Changes in how the brain develops can also lead to psychosis. When parts of the brain that deal with senses and emotions are affected, it can cause symptoms of psychosis.
Problems with chemicals in the brain, like dopamine and glutamate, are also linked to psychosis.

Psychosis is often connected to mental illnesses like schizophrenia, bipolar disorder, and severe depression. But it can also happen to people without these disorders, which shows how complex it is.
In older adults, psychosis can be a sign of other health issues like Parkinson’s or Alzheimer’s disease, making it harder to diagnose and treat.

Not getting enough sleep can raise the risk of psychosis because it affects how the brain works. Certain medications, when used the wrong way or in large amounts, can also cause psychosis. Misusing drugs like cannabis, hallucinogens, and stimulants can change how the brain works and cause psychotic experiences.

Stages of Schizophrenia

Prodromal Stage: This is the early stage of schizophrenia. Symptoms may include social withdrawal, unusual behavior, and sleep disturbances. These symptoms can be subtle and may be mistaken for other issues.

Acute Stage: This is when the full symptoms of schizophrenia become more pronounced. Hallucinations, delusions, disorganized thinking, and erratic behavior are common. This stage often requires hospitalization and intensive treatment to manage symptoms.

Residual Stage:After the acute stage, some symptoms may persist, but they are less severe. In this stage, individuals may experience mild hallucinations or delusions.
However, with support, they can typically manage daily activities. Long-term treatment and support are essential in this stage to prevent relapse.

These stages can vary in duration and intensity for each individual, and not everyone will experience all three stages in the same way. Early diagnosis and treatment improve long-term outcomes for schizophrenia.

How Is Psychosis Treated?

Psychosis is often untreated for a long time, but getting help early can help a lot. Professionals like psychologists, psychiatrists, or social workers diagnose and plan treatment.

The main treatment is antipsychotic medication, which has different types and side effects. It’s important to work closely with a healthcare provider to find the best medication with the fewest side effects.

As part of treatment, coordinated specialty care is also given, in which a group of people help with different parts of the condition. This approach prioritizes recovery and allows specialists, psychosis patients, and their families to collaborate on care.

Starting treatment early with coordinated care when symptoms first appear can lead to better outcomes. Early intervention is important for managing psychosis and promoting long-term recovery.

What Are the 3 Stages of Psychosis

Prodrome Stage:This is the first phase of psychosis. People may have gradual changes in their thoughts, behaviors, and how they function.
Psychosis can cause concentration problems, overwhelm, withdrawal, sleep disturbances, mood swings, and irritability.
Not everyone will experience these changes, and this phase can last from several months to over a year.

Acute Stage: In this stage, the main psychotic symptoms become more obvious. These can include hallucinations (seeing or hearing things that aren’t real), delusions (strong beliefs not based in reality), disorganized speech, and odd behavior. These experiences can be distressing and disrupt daily life. It’s important to get treatment early, as it can help improve outcomes.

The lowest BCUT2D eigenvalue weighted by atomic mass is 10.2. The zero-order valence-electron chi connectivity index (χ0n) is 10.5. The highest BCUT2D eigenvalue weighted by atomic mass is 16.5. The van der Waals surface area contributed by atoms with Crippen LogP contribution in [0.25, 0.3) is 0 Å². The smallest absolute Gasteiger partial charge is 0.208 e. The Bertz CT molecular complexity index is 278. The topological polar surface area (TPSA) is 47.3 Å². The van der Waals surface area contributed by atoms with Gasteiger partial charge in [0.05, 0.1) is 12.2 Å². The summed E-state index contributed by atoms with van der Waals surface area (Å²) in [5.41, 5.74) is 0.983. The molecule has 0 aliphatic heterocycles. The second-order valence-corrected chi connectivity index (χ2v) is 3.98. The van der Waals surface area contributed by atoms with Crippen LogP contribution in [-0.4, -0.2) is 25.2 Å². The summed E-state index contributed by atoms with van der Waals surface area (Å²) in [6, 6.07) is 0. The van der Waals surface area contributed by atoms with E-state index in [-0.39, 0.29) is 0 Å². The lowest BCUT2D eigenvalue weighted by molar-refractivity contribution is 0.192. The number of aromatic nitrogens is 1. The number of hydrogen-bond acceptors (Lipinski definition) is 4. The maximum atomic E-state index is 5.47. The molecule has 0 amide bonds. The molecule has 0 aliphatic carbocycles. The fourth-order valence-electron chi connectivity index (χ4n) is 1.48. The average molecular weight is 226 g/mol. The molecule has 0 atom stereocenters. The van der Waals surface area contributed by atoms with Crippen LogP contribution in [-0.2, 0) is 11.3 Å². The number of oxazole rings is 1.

Recovery Stage: This stage usually starts a few weeks or months after treatment begins. Symptoms often decrease in intensity and frequency, and some people may no longer have symptoms at all. People in this stage often find it easier to cope with daily life and may start to get back to work, school, or social activities. While some symptoms may continue, most people can fully recover with the right treatment and support.

Treatment for Psychosis

Treating psychosis means helping each person in a way that works best for them. Cognitive Behavioral Therapy for Psychosis (CBTp) is one way to do this.
It helps people deal with confusing thoughts, handle symptoms, and learn new ways to cope. Doctors also use medicines to help balance brain chemicals and reduce symptoms.
Treatment plans should be made just for the person, using therapy, medicine, and other support to get the best results.
Early intervention programs try to help quickly after the first episode to improve long-term results.
Family support, education, and community resources can also make treatment work better. Researchers are always learning more to give the best care to everyone.

Let’s Wrap up,  5 Stages of Psychosis and Treatment

As a person goes through psychosis, they often lose touch with reality, which can manifest as hallucinations and false beliefs.
Knowing the five stages of psychosis can help you get better, which can be hard at times.
Medications and therapy help control symptoms and speed up recovery over time. Early detection and intervention improve outcomes.
With the right help and a personalized treatment plan, people with psychosis can live their whole lives and handle the challenges of their illness well.

At Healthy Mind Maryland we have outpatient mental health centers where people of all ages can get a lot of different mental health services in one place.


Can you recover from psychosis?

Yes, recovery from psychosis is possible with appropriate treatment. However, the process varies for each individual.

What is the recovery phase of psychosis?

The recovery phase of psychosis involves stabilization of symptoms and rebuilding of functioning. It focuses on rehabilitation, therapy, and support to enhance overall well-being.

What are some examples of psychosis?

Psychosis examples include hallucinations, delusions, disorganized thinking, and disorganized behavior. Psychosis can occur as a symptom of various mental health disorders and illnesses.

What is the typical psychosis recovery time?

The time it takes to recover from psychosis differs for everyone. Some may feel better in a few weeks or months, but others might need more time and support to get better.